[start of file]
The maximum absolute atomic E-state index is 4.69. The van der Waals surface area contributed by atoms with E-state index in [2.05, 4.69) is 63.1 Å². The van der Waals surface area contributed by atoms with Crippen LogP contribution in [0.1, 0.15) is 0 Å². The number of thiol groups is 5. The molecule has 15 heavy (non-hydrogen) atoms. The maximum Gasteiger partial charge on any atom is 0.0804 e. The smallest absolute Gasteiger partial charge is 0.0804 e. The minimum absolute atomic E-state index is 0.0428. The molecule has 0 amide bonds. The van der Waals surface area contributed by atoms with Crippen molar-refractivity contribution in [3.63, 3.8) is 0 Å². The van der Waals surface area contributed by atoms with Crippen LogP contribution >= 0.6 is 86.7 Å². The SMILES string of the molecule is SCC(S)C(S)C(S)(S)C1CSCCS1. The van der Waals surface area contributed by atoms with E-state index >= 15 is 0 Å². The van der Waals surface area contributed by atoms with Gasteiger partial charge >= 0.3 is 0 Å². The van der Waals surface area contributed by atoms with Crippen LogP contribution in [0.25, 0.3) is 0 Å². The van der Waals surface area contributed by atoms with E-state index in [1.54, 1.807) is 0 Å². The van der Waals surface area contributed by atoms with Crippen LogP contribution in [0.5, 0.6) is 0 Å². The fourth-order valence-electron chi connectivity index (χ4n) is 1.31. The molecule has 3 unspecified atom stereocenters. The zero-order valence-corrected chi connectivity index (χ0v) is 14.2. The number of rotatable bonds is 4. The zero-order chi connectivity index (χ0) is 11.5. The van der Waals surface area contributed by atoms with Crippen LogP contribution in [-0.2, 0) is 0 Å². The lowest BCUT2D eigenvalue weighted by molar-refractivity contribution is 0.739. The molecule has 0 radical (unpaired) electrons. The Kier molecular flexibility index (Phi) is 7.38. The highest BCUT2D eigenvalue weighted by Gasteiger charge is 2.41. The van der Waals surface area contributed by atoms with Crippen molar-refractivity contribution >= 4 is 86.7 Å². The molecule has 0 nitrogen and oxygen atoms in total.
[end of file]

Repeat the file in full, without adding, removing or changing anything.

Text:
The maximum absolute atomic E-state index is 4.69. The van der Waals surface area contributed by atoms with E-state index in [2.05, 4.69) is 63.1 Å². The van der Waals surface area contributed by atoms with Crippen LogP contribution in [0.1, 0.15) is 0 Å². The number of thiol groups is 5. The molecule has 15 heavy (non-hydrogen) atoms. The maximum Gasteiger partial charge on any atom is 0.0804 e. The smallest absolute Gasteiger partial charge is 0.0804 e. The minimum absolute atomic E-state index is 0.0428. The molecule has 0 amide bonds. The van der Waals surface area contributed by atoms with Crippen molar-refractivity contribution in [3.63, 3.8) is 0 Å². The van der Waals surface area contributed by atoms with Crippen LogP contribution >= 0.6 is 86.7 Å². The SMILES string of the molecule is SCC(S)C(S)C(S)(S)C1CSCCS1. The van der Waals surface area contributed by atoms with E-state index >= 15 is 0 Å². The van der Waals surface area contributed by atoms with Gasteiger partial charge >= 0.3 is 0 Å². The van der Waals surface area contributed by atoms with Crippen LogP contribution in [0.25, 0.3) is 0 Å². The van der Waals surface area contributed by atoms with E-state index in [1.54, 1.807) is 0 Å². The van der Waals surface area contributed by atoms with Crippen LogP contribution in [0.5, 0.6) is 0 Å². The fourth-order valence-electron chi connectivity index (χ4n) is 1.31. The molecule has 3 unspecified atom stereocenters. The zero-order valence-corrected chi connectivity index (χ0v) is 14.2. The number of rotatable bonds is 4. The zero-order chi connectivity index (χ0) is 11.5. The van der Waals surface area contributed by atoms with Crippen LogP contribution in [-0.2, 0) is 0 Å². The lowest BCUT2D eigenvalue weighted by molar-refractivity contribution is 0.739. The molecule has 0 radical (unpaired) electrons. The Kier molecular flexibility index (Phi) is 7.38. The highest BCUT2D eigenvalue weighted by Gasteiger charge is 2.41. The van der Waals surface area contributed by atoms with Crippen molar-refractivity contribution >= 4 is 86.7 Å². The molecule has 0 nitrogen and oxygen atoms in total.